Monday, June 28, 2010
OPENING NIGHT (1977) - John Cassavetes
The exact opposite of Chinese Bookie, I was dreading watching Opening Night and thought for sure I would hate it. After all, it's nearly two and a half hours long, concerns "The Theatre" with a capital T and seemed, at first glance, way too autobiographical with Gena Rowlands playing a great but aging actress coming to terms with her fading career. Opening Night sounded like a recipe for self-indulgence if there ever was one. But unlike the crime genre, Cassavetes knows self-indulgence, especially self-indulgent actors. He indulges the self-indulgence, letting wife Rowlands have temper tantrums on set, show up blind drunk, completely rewrite her lines on the spot (the writer takes a beating in this) and even start seeing younger versions of herself in a girl that may or may not be a ghost of her past.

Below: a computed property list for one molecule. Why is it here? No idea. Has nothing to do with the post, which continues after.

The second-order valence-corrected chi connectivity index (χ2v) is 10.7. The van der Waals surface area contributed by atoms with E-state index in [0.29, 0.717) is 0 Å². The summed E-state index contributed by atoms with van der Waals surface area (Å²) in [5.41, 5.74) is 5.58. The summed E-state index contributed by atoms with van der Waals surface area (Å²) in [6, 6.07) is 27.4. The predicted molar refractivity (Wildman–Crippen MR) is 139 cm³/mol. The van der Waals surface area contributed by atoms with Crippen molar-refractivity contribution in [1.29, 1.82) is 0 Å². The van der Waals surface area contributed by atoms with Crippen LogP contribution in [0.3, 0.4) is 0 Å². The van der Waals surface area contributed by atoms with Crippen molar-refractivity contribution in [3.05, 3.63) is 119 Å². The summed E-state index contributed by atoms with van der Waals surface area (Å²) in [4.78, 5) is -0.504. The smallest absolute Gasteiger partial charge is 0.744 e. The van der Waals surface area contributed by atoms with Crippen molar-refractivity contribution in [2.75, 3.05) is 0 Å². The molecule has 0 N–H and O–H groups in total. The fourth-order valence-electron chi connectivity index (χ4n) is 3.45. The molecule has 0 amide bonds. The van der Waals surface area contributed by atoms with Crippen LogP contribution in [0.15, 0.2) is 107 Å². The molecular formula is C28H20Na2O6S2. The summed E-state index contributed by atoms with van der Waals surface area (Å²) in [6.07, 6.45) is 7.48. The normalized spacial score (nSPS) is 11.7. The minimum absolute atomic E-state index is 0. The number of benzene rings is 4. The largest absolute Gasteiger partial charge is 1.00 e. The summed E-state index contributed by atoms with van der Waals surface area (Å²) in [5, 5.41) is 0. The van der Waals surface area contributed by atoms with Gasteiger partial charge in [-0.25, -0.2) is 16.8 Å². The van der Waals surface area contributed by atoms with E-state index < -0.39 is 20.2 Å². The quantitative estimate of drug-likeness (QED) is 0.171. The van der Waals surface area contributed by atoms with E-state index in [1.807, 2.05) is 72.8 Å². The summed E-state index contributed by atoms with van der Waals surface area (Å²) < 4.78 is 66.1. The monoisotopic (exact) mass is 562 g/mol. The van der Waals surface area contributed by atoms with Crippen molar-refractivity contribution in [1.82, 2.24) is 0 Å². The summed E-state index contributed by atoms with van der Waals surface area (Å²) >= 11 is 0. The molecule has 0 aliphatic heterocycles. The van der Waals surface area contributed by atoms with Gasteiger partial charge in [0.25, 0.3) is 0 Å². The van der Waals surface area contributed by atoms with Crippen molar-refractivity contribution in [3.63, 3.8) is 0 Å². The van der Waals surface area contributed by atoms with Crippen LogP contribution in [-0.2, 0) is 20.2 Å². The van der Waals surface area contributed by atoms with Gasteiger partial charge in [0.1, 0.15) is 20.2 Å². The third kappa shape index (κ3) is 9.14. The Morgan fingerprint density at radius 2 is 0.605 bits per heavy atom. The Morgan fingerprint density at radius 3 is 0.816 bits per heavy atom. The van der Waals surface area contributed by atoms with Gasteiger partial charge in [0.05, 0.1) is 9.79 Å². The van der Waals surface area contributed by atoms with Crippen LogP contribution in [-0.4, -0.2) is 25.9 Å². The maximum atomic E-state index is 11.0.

Yes, it's all very melodramatic but in an enjoyable way. Opening Night is every theatre director/producer's nightmare and every aging actress' dose of reality. And Rowlands WALLOWS in it, literally rolling about on the floor at some points. I'm not so sure I agree with Cassavetes' seeming solution to Myrtle's problem at the end -- that extreme improvisation and extreme alcoholism can right all artistic wrongs -- but I'm positive that somewhere in a Julliard dorm room this movie's playing on a 24-hr loop. As it should.